Table of Contents
Cell division is the process in which the cells divide and replicate. This process is the basis for growth and replication. There are two main types of cell division, which are as under
A type of cell division in which a cell divides into two identical daughter cells each having the same number of chromosomes as that of the parent cell.
Stages Of Mitosis:
There are four stages of mitosis, which are as under:
Prophase is the first phase of mitosis.
– Chromatin material condenses and becomes visible
– The nucleolus of the cell disappears
– The nuclear membrane also disappears
– Centrioles begin to move opposite ends of the cell
– Metaphase is the second stage of mitosis.
– Chromosomes line up in the center of the cell, separate, and become a pair of identical chromosomes.
– The chromatids become uncoiled and apart from each other.
– It is the third phase of mitosis.
– During this phase each set of chromosomes move towards the opposite end of the cell.
– The fourth phase of mitosis is known as Telophase.
– During this phase spindle fibers disappear.
– Nuclear membrane appears
– Cell divides into two daughter cells
– Nucleolus re-appear
– The chromosomes disperse and are no longer visible.
Significance Of Mitosis
1. Growth: The number of cells within an organism increases by mitosis and this is the basis of growth in multicellular organisms.
2. Cell Replacement: Cells are constantly sloughed off, dying, and being replaced by new ones in the skin and digestive tract. When damaged tissues are repaired, the new cells must be exact copies of the cells being replaced so as to retain the normal function of cells.
3. Regeneration: Some animals can regenerate parts of the body, and the productions of new cells are achieved by mitosis.
4. Vegetative Reproduction: Some plants produce offspring which are genetically similar to themselves. These offspring are called clones.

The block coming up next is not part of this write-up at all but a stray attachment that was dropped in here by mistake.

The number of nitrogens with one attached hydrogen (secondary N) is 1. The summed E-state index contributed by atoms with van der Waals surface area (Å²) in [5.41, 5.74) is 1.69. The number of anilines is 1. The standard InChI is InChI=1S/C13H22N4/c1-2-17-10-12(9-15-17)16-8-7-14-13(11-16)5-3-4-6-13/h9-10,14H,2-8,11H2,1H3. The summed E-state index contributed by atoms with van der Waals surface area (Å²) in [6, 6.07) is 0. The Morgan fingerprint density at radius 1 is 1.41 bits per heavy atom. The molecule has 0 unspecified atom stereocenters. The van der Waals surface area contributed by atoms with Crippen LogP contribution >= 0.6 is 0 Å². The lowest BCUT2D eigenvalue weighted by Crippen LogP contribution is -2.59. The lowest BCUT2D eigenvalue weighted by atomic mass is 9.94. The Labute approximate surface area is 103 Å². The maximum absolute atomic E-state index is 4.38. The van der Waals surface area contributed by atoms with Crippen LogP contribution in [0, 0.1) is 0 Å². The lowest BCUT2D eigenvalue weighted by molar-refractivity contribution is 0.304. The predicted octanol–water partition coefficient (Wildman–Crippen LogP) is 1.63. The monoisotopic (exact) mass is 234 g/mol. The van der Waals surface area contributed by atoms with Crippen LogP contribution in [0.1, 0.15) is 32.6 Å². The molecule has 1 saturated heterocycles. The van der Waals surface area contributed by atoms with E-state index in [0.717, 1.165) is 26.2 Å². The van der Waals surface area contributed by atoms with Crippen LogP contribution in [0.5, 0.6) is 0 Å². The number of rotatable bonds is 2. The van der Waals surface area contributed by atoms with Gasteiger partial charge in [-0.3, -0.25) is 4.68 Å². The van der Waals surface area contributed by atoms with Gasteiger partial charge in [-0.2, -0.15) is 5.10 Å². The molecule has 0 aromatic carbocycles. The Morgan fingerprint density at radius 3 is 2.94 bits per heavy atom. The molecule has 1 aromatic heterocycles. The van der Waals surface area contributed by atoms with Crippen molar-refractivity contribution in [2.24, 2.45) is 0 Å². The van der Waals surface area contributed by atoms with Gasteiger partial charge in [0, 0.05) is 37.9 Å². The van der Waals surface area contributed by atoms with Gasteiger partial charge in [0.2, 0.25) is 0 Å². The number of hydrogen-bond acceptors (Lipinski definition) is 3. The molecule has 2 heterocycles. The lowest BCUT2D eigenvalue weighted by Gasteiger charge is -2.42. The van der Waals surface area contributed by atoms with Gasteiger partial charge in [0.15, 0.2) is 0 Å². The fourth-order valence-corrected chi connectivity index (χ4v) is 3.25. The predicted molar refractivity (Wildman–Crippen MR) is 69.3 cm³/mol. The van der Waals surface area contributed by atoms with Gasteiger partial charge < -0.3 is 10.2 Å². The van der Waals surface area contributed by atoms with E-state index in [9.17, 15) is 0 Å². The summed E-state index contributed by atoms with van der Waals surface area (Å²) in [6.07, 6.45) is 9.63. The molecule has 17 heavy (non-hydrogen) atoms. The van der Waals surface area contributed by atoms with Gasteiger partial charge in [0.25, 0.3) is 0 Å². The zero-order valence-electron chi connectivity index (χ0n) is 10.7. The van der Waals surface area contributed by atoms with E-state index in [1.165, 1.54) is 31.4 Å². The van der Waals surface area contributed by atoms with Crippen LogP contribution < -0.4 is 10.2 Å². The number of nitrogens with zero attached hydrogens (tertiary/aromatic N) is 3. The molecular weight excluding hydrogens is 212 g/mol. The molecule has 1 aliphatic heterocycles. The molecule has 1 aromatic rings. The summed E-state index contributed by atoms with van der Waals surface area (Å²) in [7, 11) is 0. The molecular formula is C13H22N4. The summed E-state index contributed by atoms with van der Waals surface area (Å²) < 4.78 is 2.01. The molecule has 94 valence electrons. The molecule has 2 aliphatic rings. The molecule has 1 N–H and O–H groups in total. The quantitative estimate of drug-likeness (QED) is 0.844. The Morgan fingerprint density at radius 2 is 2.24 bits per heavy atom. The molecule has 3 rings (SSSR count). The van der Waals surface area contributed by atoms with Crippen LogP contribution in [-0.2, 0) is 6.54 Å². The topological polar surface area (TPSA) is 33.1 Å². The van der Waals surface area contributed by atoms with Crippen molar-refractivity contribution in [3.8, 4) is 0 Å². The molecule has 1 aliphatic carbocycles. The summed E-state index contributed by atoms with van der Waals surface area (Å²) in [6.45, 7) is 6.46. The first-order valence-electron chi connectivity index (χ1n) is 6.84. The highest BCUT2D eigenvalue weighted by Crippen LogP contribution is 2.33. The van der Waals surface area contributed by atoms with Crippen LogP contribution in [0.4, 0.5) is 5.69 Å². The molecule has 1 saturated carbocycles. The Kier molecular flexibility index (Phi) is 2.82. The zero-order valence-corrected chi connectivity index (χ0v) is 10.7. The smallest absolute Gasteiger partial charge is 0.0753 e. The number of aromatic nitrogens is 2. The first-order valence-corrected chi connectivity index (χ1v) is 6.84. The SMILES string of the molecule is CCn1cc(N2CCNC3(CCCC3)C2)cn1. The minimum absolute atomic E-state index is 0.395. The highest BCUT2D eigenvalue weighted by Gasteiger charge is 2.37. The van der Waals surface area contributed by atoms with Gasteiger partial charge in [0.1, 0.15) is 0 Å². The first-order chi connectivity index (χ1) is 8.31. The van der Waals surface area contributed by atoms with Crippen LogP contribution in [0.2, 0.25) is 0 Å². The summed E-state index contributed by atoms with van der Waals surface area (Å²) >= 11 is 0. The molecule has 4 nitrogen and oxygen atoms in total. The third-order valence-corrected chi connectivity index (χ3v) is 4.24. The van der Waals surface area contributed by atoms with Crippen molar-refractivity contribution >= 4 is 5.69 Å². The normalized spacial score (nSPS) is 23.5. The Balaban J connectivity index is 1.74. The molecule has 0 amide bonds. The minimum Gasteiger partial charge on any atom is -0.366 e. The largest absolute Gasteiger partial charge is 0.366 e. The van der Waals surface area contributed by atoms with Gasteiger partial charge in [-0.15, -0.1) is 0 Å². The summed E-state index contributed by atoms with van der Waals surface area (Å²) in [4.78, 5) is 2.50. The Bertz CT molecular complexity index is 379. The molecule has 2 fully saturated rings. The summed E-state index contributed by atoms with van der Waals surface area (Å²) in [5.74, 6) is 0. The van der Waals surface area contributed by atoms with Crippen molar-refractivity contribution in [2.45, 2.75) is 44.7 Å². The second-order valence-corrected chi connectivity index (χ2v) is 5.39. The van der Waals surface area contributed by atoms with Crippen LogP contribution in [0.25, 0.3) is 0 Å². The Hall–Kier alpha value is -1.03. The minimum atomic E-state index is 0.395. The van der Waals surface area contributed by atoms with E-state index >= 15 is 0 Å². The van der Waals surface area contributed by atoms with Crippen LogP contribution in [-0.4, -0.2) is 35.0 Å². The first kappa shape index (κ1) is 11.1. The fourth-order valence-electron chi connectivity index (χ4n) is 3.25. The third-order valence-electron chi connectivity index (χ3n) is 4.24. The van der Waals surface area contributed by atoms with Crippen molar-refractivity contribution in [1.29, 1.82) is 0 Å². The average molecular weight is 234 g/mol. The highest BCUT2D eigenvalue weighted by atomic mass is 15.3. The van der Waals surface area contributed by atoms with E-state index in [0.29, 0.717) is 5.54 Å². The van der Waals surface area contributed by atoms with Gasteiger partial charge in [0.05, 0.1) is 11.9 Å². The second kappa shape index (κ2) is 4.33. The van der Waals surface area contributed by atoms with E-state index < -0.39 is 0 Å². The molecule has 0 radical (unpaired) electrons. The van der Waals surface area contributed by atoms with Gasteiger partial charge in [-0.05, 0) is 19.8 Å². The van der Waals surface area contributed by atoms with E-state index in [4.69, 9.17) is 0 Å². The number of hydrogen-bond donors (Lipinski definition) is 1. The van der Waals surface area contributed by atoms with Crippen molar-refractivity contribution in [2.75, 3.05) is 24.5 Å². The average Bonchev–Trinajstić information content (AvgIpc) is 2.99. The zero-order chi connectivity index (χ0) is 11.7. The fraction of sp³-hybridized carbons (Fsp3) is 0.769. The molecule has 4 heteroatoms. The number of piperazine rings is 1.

A type of cell division in a cell divides into four daughter cells with having half number of chromosomes as compared to the parent cell.
Characteristics Of Meiosis
Takes place in sexual reproduction at the time of formation of male and female gametes. In animals, it takes place during the formation of sperms and ova while in plants during spore formation. Diploid cells reduce to haploid cells Meiosis consists of two consecutive divisions. The first division is reductional or meiotic and the second is simple mitotic division.
Stages Of Meiotic Division
i) Prophase I
ii) Metaphase I
iii) Anaphase I
iv) Telophase I
v) Prophase II
vi) Metaphase II
vii) Anaphase II
viii) Telophase II
Prophase I consists of 5 sub-stages, these are:
– Nucleus increases in size
– Chromosomes become long and uncoiled threads
– They become more visible
– Homologue (similar) chromosomes attract each other and form pairs.
– This process is called synapses
– Chromosomes become condensed due to the widening of coils
– They form chiasmata i.e. cross each other in double nature of bivalents.
– Homologous chromosomes go apart from each other except at chiasmata
– Chromosomes become shorter and thicker
– The bivalents become more apart.
– Chromosomes become deeply stained
– Nucleolus and nuclear membrane disappear and spindles become distinct
– Chromosomes now rearrange themselves in an equatorial line
– Spindles attach to the centrosome of the chromosomes
– Spindles start to contract
– Split the tetrahedral chromosomes into two chromatids and drag them to opposite poles
– Here the reduction takes place.
– Spitted chromosomes reach opposite poles
– Nucleolus and nuclear membrane reappear
– At the end of Telophase I, prophase II starts.
– Chromatin network breaks into bivalent chromosomes
– Nuclear membrane and nucleolus disappear and spindles start to reappear
– Bivalent chromosomes rearrange themselves at the equator
– Spindles attach to the centrosomes of each chromosome
– Spindles contract and split the chromosomes longitudinally into two chromatids
– Each chromatid travel to the opposite pole
– Each chromatid reach the opposite pole
– Spindles disappear and nuclear membrane and nucleoli reappear
– As a result, 4 nuclei are formed
Significance Of Meiosis
– To allow trait inheritance in offspring
– To maintain diploid number in each generation
– To ensure the production of haploid gametes in sexual reproduction
– To produce genetic variations among offspring
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